It is not difficult, then, to see why Dufay might have written a Mass for Saint James; much more difficult is to ascertain the specific circumstances of where and for whom. Various theories have been advanced, though none as yet proved. Margaret Bent has presented a plausible theory that the Mass could have been associated with Pietro Emiliani, Bishop of Vicenza in the late 1420s, around the time the one surviving copy of the complete Mass was made in the Veneto, and possibly in Vicenza itself. Emiliani, who may have been closely associated with the compilation of the manuscript in question, could have had the Mass composed from scratch or customized by the composition of the Alleluia, the only movement, its text and chant otherwise unknown, whose text specifically mentions Saint James. Bent has determined that Emiliani paid for pilgrims to go to Compostela to venerate the Saint on his behalf, providing a likely scenario for the compilation of the Mass.
An older view held that the Mass could have been composed for St Jacques de la Boucherie in Paris, a church well known as a starting point for the pilgrimage to Compostela. More significantly, this was the church where Robert Auclou, whose name and position (‘curatus Sancti Iacobi’) appear in acrostic in Dufay’s motet Rite majorem (also performed on this recording), was curate from 1420. Rite majorem, its colourful text recounting well-known miracles of Saint James (see, for example, Jacobus de Voragine’s The Golden Legend), has long been associated with the Mass on the basis of the clearly audible stylistic similarities between the two works. Ernest Trumble has pointed out the possible further significance of the fact that, following the Mass which they would have attended before departing from the church for Compostela, pilgrims would have had their staffs, or ‘bourdons’, blessed. Thus this final item of ritual before departure would have followed the communion, whose text is set in Dufay’s Mass in the parallel-motion technique known as ‘fauxbourdon’. The possible punning significance of the use of this technique in a Mass for the pilgrim saint has not been lost on scholars in the past, but a scenario such as this would give it a powerful extra charge.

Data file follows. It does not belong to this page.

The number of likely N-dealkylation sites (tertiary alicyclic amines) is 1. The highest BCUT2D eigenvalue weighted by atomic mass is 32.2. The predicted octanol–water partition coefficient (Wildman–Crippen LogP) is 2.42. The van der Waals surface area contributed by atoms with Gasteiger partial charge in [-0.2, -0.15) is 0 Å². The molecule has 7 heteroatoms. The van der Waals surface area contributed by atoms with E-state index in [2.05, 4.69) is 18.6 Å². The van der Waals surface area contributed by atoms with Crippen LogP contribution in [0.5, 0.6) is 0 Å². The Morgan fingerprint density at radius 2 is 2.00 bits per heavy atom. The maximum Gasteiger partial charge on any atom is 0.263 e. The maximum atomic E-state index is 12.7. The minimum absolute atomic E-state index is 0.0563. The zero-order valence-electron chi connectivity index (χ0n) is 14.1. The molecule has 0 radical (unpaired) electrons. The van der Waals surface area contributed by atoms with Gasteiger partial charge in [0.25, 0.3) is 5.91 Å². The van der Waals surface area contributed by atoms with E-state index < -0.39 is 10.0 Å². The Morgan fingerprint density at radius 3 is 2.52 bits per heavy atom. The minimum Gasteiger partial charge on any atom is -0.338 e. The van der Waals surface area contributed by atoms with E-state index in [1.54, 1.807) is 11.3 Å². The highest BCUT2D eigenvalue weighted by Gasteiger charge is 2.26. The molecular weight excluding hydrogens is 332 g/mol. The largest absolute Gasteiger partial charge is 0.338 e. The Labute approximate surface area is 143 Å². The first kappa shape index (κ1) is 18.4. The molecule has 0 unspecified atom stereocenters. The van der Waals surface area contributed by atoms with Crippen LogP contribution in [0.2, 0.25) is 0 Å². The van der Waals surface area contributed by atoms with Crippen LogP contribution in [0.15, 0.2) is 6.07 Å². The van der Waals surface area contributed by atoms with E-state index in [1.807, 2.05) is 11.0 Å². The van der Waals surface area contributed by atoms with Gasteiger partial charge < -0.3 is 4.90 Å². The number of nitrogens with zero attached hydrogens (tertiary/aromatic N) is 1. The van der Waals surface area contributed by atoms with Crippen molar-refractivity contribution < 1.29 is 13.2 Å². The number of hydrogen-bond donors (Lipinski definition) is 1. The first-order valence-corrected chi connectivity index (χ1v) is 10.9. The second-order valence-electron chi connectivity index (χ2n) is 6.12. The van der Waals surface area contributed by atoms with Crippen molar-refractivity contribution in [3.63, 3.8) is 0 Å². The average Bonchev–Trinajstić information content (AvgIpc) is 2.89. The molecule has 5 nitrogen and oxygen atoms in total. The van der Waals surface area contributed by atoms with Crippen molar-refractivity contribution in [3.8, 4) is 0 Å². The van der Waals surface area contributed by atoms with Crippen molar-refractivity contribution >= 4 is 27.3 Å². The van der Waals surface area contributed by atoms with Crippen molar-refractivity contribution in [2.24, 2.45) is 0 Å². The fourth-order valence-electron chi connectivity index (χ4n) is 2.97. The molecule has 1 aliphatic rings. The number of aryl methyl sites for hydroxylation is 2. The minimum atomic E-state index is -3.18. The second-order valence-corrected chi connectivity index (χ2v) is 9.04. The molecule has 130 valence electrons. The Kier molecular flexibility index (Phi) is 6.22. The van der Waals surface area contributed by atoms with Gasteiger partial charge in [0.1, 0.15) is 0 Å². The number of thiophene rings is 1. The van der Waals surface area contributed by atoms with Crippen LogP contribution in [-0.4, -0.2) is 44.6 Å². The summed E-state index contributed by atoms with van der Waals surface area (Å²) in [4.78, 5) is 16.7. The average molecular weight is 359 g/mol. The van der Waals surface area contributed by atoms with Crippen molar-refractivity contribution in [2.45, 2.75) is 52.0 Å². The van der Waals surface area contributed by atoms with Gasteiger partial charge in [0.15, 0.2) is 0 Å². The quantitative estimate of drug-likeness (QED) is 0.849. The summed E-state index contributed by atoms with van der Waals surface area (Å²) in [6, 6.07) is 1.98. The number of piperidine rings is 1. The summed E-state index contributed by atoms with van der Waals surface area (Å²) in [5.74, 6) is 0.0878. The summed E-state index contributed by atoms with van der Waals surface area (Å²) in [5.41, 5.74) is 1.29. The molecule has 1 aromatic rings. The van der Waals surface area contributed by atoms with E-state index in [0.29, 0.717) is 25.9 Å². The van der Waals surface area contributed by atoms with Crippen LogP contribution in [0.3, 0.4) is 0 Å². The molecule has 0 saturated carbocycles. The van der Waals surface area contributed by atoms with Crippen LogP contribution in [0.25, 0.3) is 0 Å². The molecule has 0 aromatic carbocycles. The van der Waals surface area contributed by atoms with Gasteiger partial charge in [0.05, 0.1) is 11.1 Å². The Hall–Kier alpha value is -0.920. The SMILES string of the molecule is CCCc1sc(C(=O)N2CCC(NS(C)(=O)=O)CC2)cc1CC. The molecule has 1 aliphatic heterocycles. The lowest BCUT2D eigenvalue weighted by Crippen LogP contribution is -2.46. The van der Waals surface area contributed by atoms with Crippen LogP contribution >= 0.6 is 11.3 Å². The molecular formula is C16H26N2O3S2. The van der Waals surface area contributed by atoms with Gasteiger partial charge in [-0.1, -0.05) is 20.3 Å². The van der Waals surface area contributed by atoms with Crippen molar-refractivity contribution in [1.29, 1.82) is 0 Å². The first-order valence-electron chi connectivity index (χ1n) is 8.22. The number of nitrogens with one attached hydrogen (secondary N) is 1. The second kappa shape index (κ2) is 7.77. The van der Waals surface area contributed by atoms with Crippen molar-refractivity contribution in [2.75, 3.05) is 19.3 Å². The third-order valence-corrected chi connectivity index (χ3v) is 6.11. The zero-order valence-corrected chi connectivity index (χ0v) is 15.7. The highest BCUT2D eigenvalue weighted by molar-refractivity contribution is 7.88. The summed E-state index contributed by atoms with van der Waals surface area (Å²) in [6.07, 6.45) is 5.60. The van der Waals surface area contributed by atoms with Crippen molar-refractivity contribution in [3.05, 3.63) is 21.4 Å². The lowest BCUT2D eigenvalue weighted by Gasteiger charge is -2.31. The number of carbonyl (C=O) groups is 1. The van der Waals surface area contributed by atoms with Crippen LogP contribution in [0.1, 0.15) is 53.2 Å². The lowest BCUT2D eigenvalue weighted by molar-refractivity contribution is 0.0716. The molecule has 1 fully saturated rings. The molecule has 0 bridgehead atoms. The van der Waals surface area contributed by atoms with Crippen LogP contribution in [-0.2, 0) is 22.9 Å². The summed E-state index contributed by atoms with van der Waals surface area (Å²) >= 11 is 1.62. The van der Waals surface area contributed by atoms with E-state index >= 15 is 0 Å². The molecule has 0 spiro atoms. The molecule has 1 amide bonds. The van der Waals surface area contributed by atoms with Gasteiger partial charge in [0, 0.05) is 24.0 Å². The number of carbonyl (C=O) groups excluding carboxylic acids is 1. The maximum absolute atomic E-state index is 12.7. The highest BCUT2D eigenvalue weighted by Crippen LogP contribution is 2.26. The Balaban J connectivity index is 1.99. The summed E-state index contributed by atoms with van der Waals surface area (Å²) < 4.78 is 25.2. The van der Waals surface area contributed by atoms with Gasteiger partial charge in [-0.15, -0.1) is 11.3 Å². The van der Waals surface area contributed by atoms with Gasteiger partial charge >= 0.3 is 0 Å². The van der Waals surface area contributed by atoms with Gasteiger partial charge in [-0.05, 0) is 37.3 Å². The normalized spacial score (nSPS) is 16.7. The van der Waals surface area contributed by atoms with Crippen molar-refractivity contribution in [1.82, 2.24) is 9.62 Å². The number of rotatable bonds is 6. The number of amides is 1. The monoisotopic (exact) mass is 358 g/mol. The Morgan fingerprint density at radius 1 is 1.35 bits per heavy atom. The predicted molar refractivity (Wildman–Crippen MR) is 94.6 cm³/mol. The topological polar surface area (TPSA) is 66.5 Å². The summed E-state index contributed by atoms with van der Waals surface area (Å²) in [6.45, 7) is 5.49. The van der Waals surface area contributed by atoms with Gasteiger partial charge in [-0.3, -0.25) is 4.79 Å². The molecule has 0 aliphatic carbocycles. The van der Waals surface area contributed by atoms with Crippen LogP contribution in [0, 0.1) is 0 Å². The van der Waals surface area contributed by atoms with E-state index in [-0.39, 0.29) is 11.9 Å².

However, the liturgical evidence of the choice of Propers in Dufay’s Mass is far from clear, and Barbara Haggh has suggested rather that Dufay may have composed the Mass for Auclou elsewhere, possibly in Rome or Bologna. The latter was proposed some years ago by Alejandro Planchart as a possible site for the composition of the Mass. Certainly Dufay and Auclou, whose careers were further intertwined through shared associations with the Papal Court, Cambrai Cathedral and St Donatian’s, Bruges, were both in Bologna in the later 1420s in the orbit of the papal legate there, Cardinal Louis Aleman. Thus the motet could have been composed in Bologna, either with the Mass or as a later appendage to it.
Much has traditionally been made of the stylistic variety encompassed by the nine movements of this Mass ‘cycle’, something which has been seen as a likely reflection of composition in a series of stylistic ‘layers’. Such a division seems to be articulated by the Mass’s manuscript sources: the first three Ordinary movements—albeit in somewhat garbled readings—in the Trent Codices, the complete Ordinary (labelled ‘de apostolis’) in the Aosta Codex, and, finally, the entire Mass in the Bologna manuscript Q15. Further grist for the same mill has been drawn from Dufay’s varied approaches to borrowed chants: tenor statements of appropriate chant melodies in the Sanctus and Agnus Dei versus absence of obvious chant references in the first three Ordinary movements (with one exception: each third section of the Kyrie paraphrases the Kyrie chant Cunctipotens, a melody usually associated with feasts of apostles). By contrast, the first three Proper sections, which are generally more elaborate than their Ordinary counterparts, are each built solidly on chant paraphrases in the tenor. Finally, outside the whole scheme stands the fauxbourdon Communion, its chant laid out in parallel fourths in the two upper parts.